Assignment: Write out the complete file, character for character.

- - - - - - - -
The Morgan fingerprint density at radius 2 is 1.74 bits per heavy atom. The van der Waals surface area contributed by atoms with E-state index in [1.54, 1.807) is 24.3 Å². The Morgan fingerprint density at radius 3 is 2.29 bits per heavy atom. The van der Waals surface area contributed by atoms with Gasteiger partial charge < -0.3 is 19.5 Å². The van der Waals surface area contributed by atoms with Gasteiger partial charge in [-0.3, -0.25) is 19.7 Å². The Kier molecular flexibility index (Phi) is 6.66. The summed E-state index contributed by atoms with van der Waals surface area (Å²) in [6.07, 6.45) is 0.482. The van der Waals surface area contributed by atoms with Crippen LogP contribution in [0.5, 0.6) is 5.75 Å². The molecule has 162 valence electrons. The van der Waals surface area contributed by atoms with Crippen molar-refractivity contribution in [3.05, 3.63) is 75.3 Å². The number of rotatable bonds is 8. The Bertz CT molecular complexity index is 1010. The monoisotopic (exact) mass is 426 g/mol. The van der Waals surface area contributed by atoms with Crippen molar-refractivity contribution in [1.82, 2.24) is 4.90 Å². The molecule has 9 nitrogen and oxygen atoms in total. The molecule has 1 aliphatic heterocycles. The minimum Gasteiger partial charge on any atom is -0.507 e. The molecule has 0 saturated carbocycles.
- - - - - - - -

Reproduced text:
The Morgan fingerprint density at radius 2 is 1.74 bits per heavy atom. The van der Waals surface area contributed by atoms with E-state index in [1.54, 1.807) is 24.3 Å². The Morgan fingerprint density at radius 3 is 2.29 bits per heavy atom. The van der Waals surface area contributed by atoms with Gasteiger partial charge < -0.3 is 19.5 Å². The van der Waals surface area contributed by atoms with Gasteiger partial charge in [-0.3, -0.25) is 19.7 Å². The Kier molecular flexibility index (Phi) is 6.66. The summed E-state index contributed by atoms with van der Waals surface area (Å²) in [6.07, 6.45) is 0.482. The van der Waals surface area contributed by atoms with Crippen LogP contribution in [0.5, 0.6) is 5.75 Å². The molecule has 162 valence electrons. The van der Waals surface area contributed by atoms with Crippen molar-refractivity contribution in [3.05, 3.63) is 75.3 Å². The number of rotatable bonds is 8. The Bertz CT molecular complexity index is 1010. The monoisotopic (exact) mass is 426 g/mol. The van der Waals surface area contributed by atoms with Crippen molar-refractivity contribution in [1.82, 2.24) is 4.90 Å². The molecule has 9 nitrogen and oxygen atoms in total. The molecule has 1 aliphatic heterocycles. The minimum Gasteiger partial charge on any atom is -0.507 e. The molecule has 0 saturated carbocycles.